A year (and a bit) in the life of Writerly Goodness


This post is one in a series of Anniversary posts for Wordsmith Studio (WSS).

What is WSS, you ask?

It’s a group of people who originally bonded through Robert Lee Brewer’s April Platform Challenge last year and who have gone on to create a community online, not only through our blogs, but also through social media (Facebook, Twitter (#WSchat), LinkedIn, G+, Goodreads, Pinterest (sorry, not a pinner, so no link for the group there), and probably a few other places that I don’t know about yet).

Originally the MNINB Challengers, or Not-Bobbers, we slowly evolved into our own collective.

Part way through the year, a group of fabulous people got together to create the Wordsmith Studio site on WordPress.org.  Since December of last year, a number of members have been blogging regularly on the site as well as on their own blogs.

Others have been attracted to WSS who had nothing to do with the original challenge, and others who participated in the challenge have moved on to other projects.

So now you know, and knowing is half the battle Go Joes! :)

Prelude to a kiss challenge

One thing that amazed me was the diversity of people who participated in the challenge.  Some of them had been blogging for years already, or had several blogs.  Others, like myself, were new bloggers.  Others still didn’t start blogging and platform building until Robert’s challenge prompted them to.

I actually started my platform building in September of 2011.  I tried Joomla! first, but found it to be less intuitive than I wanted.  Plus, I was posting a blog more than anything else, and couldn’t figure out the proper way to set a blog up on a Joomla! site.  I wasn’t interested in bothering my techie husband, or in paying someone to sort this out for me, so I looked at other options.

In short order, I found WordPress, and gleefully uploaded the software to my self-hosted domain, labbydog.ca, converting all of my content into proper posts for my blog.

I learned as I went, relying heavily on experts such as Robert, Jane Friedman, and Michael Hyatt and the resources to which they referred me.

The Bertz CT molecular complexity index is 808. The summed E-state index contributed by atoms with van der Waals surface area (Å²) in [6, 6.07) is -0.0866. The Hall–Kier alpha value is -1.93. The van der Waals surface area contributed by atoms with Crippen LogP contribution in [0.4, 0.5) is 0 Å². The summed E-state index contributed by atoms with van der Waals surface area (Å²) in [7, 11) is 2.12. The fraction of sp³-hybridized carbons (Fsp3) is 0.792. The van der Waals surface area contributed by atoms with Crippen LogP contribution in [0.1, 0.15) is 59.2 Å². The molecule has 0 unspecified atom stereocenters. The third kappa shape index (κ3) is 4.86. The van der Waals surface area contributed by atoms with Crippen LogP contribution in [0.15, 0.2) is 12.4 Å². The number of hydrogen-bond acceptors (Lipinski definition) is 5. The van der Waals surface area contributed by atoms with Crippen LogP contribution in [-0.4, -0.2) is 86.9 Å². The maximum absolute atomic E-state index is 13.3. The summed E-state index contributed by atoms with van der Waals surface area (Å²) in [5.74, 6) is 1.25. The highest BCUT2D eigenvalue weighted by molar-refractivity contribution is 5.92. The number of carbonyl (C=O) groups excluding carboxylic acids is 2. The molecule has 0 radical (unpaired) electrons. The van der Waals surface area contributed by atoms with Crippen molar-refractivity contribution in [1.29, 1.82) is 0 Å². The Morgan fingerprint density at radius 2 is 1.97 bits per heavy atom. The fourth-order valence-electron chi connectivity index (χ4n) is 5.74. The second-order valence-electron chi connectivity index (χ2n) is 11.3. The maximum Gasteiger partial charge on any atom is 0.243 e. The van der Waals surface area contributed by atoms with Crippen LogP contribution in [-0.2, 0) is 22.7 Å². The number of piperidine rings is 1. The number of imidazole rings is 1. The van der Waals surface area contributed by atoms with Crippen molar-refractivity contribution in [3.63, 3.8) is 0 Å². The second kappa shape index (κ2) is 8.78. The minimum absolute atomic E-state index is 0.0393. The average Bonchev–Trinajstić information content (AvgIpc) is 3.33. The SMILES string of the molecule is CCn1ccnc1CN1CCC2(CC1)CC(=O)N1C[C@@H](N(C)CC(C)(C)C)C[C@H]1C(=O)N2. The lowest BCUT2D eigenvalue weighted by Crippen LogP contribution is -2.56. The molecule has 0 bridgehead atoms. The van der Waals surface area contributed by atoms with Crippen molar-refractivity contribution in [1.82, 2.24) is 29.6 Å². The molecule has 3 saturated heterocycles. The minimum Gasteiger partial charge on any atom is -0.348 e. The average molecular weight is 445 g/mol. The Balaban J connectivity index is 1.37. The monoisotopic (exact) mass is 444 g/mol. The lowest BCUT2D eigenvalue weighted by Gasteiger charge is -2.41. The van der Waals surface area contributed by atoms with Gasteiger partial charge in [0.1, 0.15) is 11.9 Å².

Then in February of 2012, disaster struck.  My blog was hacked, and our hosting company insisted in a complete wipe.  RIP labbydog.ca.

After playing around further, I decided, gun-shy and tender creative person that I was, to move to WordPress.com.  On Robert’s advice, I’d purchased my domain name, mapped it to WordPress.com and www.melaniemarttila.ca, A.K.A. Writerly Goodness was born.

At first I was merely attempting to recreate my content and was posting 5-6 days a week.

Enter the dragon challenge

I was already following Robert at the time, and when he announced his April Platform Challenge, I jumped onboard.

For a month, I eagerly awaited my daily dose of platform.  I’d been on Facebook since 2007, and had, as part of my amateur platform building program, already joined Twitter, LinkedIn, and G+, so the days in which the challenge task was to set up accounts on these services I had things a little easier.

It’s a good thing too; otherwise, I’d have fallen waaaay behind.

I learned about having a mission statement for my blog, about using a blogging schedule (doesn’t blogging in this sense sound like a colourful euphemism?  What the blog?  Blogging work!), about calls to action, guest blogs (hosting them and proposing them), interviews, tools like Tweetdeck and Hootsuite, hashtags and Twitter chats, mailing list, business cards, newsletters, Goodreads and other kinds of social media.

By the end of the month, I verged on the overwhelmed.

Ch-ch-ch-ch-changes

I cut down on the frequency of my posts.  A new position at work meant that I had even less time and energy to spare for my blog if I wanted to keep up with my novel and other creative writing.

Something I’ve learned is that, as a writer, the writing comes first.  Blogging is a part of that, but if I don’t get my stories, poems, and novels written, submitted, and published, the blog is tantamount to an online journal and practically useless for the purpose of promotion or true platform building.

Now I blog on weekends only, and it’s been working for me, which is the most important thing.  I’ve been getting the writing done and have achieved a greater balance between my professional, creative, and personal lives.

I have several new pages, with links to those of my books that are still available for purchase from the publisher, my blogging schedule (such as it is), an invitation for guest bloggers, awards, and so forth.